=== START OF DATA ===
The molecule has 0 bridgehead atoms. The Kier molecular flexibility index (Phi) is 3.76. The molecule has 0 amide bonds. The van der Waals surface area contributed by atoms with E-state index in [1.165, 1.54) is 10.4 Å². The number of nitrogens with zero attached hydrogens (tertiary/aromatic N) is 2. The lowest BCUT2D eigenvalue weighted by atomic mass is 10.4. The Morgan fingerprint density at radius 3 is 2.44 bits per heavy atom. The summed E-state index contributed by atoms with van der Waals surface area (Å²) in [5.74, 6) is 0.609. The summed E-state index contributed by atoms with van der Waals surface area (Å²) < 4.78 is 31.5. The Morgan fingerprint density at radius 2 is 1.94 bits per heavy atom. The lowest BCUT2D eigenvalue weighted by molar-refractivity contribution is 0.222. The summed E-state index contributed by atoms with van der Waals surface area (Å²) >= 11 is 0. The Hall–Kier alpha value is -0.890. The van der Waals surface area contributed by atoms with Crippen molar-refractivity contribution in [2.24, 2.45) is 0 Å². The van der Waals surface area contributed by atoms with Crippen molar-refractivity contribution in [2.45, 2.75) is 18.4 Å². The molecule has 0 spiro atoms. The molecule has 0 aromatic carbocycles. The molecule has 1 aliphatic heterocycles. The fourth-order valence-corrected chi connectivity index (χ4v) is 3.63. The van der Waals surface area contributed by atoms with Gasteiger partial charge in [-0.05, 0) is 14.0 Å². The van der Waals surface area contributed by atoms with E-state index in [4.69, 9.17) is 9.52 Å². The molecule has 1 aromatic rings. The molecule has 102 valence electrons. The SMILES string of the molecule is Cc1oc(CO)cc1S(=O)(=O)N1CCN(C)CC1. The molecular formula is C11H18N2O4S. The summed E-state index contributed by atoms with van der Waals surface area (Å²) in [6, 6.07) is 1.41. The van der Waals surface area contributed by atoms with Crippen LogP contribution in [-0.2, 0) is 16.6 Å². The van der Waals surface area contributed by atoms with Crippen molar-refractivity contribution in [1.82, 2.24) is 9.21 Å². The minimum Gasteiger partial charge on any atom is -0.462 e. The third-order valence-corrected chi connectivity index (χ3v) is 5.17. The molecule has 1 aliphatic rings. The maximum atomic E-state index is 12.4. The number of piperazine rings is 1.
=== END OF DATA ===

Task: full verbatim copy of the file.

The molecule has 0 bridgehead atoms. The Kier molecular flexibility index (Phi) is 3.76. The molecule has 0 amide bonds. The van der Waals surface area contributed by atoms with E-state index in [1.165, 1.54) is 10.4 Å². The number of nitrogens with zero attached hydrogens (tertiary/aromatic N) is 2. The lowest BCUT2D eigenvalue weighted by atomic mass is 10.4. The Morgan fingerprint density at radius 3 is 2.44 bits per heavy atom. The summed E-state index contributed by atoms with van der Waals surface area (Å²) in [5.74, 6) is 0.609. The summed E-state index contributed by atoms with van der Waals surface area (Å²) < 4.78 is 31.5. The Morgan fingerprint density at radius 2 is 1.94 bits per heavy atom. The lowest BCUT2D eigenvalue weighted by molar-refractivity contribution is 0.222. The summed E-state index contributed by atoms with van der Waals surface area (Å²) >= 11 is 0. The Hall–Kier alpha value is -0.890. The van der Waals surface area contributed by atoms with Crippen molar-refractivity contribution in [2.24, 2.45) is 0 Å². The van der Waals surface area contributed by atoms with Crippen molar-refractivity contribution in [2.45, 2.75) is 18.4 Å². The molecule has 0 spiro atoms. The molecule has 0 aromatic carbocycles. The molecule has 1 aliphatic heterocycles. The fourth-order valence-corrected chi connectivity index (χ4v) is 3.63. The van der Waals surface area contributed by atoms with Gasteiger partial charge in [-0.05, 0) is 14.0 Å². The van der Waals surface area contributed by atoms with E-state index in [4.69, 9.17) is 9.52 Å². The molecule has 1 aromatic rings. The molecule has 102 valence electrons. The SMILES string of the molecule is Cc1oc(CO)cc1S(=O)(=O)N1CCN(C)CC1. The molecular formula is C11H18N2O4S. The summed E-state index contributed by atoms with van der Waals surface area (Å²) in [6, 6.07) is 1.41. The van der Waals surface area contributed by atoms with Crippen LogP contribution in [-0.2, 0) is 16.6 Å². The van der Waals surface area contributed by atoms with Crippen molar-refractivity contribution in [1.82, 2.24) is 9.21 Å². The minimum Gasteiger partial charge on any atom is -0.462 e. The third-order valence-corrected chi connectivity index (χ3v) is 5.17. The molecule has 1 aliphatic rings. The maximum atomic E-state index is 12.4. The number of piperazine rings is 1.